All three monitored sectors posted falling activity, led by civil engineering.
New orders, employment and purchasing activity also fell at stronger rates than in March.
The Ulster Bank Construction Purchasing Managers’ Index (PMI) – a seasonally adjusted index designed to track changes in total construction activity – fell to 41.9 in April, from 43.1 in March. The latest reading pointed to the fastest reduction in construction activity in seven months.
Simon Barry, the chief economist Republic of Ireland at Ulster Bank, said: “There was a further deterioration in activity trends in Irish construction firms in April, according to the latest reading of the Ulster Bank Construction PMI. The PMI dipped to its lowest level since September of last year, as the pace of contraction quickened for the third month in a row reflecting renewed deterioration in both housing and commercial activity trends. While there was a slight easing in the pace of decline in civil engineering, this remains the weakest of the three sub-sectors, with the corresponding PMI languishing significantly below the 50 breakeven level at 34.1 last month.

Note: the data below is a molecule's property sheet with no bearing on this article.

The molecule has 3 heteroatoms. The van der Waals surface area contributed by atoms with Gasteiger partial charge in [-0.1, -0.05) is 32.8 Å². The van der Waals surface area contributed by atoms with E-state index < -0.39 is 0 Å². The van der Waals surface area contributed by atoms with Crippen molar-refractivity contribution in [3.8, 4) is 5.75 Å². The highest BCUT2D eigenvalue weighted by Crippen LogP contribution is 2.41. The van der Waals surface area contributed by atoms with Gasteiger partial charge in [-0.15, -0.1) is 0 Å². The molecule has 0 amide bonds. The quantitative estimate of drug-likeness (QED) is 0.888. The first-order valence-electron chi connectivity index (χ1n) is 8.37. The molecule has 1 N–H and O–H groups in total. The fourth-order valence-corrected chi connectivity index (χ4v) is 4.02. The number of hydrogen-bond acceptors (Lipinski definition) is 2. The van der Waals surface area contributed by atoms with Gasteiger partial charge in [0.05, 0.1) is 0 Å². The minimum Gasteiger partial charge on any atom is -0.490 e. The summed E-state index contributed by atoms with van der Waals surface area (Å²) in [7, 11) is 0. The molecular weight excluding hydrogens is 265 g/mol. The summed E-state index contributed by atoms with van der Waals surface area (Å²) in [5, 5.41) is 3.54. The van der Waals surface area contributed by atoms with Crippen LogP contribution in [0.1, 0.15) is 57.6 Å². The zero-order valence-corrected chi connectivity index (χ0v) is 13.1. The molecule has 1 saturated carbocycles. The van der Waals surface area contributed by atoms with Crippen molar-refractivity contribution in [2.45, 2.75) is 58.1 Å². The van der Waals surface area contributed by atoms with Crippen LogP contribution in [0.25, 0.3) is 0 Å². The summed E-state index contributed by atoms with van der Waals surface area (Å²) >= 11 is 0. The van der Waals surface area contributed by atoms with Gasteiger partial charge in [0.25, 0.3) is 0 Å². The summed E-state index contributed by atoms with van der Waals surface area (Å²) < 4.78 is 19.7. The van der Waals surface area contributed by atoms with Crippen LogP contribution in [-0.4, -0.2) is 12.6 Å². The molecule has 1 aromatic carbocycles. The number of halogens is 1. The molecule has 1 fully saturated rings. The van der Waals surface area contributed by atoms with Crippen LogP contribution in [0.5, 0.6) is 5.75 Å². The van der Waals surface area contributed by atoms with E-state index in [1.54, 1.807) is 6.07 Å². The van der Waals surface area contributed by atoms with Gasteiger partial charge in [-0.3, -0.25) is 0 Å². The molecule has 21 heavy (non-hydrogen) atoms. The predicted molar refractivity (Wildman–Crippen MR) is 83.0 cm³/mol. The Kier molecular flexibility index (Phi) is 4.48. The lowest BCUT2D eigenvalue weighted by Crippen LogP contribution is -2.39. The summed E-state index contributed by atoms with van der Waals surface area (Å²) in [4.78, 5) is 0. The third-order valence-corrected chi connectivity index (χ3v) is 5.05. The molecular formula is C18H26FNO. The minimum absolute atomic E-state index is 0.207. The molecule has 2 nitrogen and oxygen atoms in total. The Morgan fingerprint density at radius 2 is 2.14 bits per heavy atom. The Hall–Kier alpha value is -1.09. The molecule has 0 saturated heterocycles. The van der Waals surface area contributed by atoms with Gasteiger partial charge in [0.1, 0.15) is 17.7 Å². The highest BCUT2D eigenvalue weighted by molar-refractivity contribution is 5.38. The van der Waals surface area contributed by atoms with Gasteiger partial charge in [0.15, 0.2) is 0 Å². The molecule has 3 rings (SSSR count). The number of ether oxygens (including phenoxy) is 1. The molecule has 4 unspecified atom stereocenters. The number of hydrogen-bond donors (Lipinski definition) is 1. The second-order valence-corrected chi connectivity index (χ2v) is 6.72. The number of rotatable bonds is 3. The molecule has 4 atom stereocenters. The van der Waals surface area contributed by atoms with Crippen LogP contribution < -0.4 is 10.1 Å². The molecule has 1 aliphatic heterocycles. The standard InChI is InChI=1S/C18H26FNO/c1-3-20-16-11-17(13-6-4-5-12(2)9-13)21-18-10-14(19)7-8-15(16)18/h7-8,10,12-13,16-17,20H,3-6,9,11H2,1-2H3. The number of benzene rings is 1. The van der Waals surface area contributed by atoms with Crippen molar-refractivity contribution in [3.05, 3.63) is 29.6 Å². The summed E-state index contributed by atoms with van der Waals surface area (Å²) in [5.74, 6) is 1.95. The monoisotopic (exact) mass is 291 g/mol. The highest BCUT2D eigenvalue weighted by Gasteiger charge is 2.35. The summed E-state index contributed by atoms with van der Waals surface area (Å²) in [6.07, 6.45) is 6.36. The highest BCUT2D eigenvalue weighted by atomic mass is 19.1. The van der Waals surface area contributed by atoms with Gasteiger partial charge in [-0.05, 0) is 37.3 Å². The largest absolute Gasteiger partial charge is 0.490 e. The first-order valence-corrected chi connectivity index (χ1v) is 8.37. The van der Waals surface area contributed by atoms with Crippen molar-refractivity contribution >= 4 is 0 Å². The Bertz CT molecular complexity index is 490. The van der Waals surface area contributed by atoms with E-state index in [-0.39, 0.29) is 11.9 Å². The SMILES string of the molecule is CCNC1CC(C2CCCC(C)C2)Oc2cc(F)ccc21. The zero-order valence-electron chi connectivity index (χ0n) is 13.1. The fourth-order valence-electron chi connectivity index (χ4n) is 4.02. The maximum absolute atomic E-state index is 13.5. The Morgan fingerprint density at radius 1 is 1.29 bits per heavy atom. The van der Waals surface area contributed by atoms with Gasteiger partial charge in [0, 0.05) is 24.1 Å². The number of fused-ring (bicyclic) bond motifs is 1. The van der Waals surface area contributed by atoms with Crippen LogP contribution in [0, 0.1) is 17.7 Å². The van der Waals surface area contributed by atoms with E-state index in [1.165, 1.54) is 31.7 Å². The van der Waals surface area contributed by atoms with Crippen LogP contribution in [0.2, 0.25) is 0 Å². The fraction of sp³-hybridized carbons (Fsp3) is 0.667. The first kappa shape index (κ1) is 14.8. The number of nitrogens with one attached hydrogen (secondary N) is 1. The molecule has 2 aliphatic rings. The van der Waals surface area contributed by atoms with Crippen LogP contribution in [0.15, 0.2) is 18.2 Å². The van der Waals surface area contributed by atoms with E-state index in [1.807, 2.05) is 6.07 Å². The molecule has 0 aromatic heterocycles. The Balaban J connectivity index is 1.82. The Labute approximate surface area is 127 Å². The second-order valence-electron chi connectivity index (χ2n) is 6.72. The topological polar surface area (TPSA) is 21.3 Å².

“Construction firms continue to report a lack of new business as a critical issue. The new orders index fell to its lowest level since last November, as declining demand for new work as well as client uncertainty contributed to an accelerated rate of decline in incoming new business levels in April. This suggests overall activity levels will remain under pressure in the short term, though respondents continue to expect a rise in activity over the coming 12 months from current, extremely low levels.”
All theree sectors – civil engineering, housing and commercial – posted falling activity. Civil engineering had been the only area covered to see a slower reduction in activity than in March.Commercial activity decreased sharply, with the rate of contraction the fastest since November last year. Meanwhile, the housing sector again posted the weakest reduction in activity, although the rate of decline accelerated.
Falling new orders and fragile client confidence were among the factors leading to the latest drop in activity. New business decreased for the sixteenth successive month, and at a faster pace than in March.
Declining workloads led construction firms to reduce employment during April. Moreover, the rate of job cuts quickened for the second month running to the sharpest in 2013 so far.
Falling demand contributed to a further decrease in purchasing activity during April, and at a substantial pace that was the steepest since November 2010. Despite reduced pressure on vendors, suppliers’ delivery times lengthened again during the month. Longer lead times were recorded for the 22nd month in a row, with anecdotal evidence suggesting that a low stock level at suppliers was the principal cause of delays.
Business optimism weakened for the second successive month in April although, on balance, firms still forecast growth of activity over the coming year. Panellists predicted that activity would show signs of improvement from current low levels.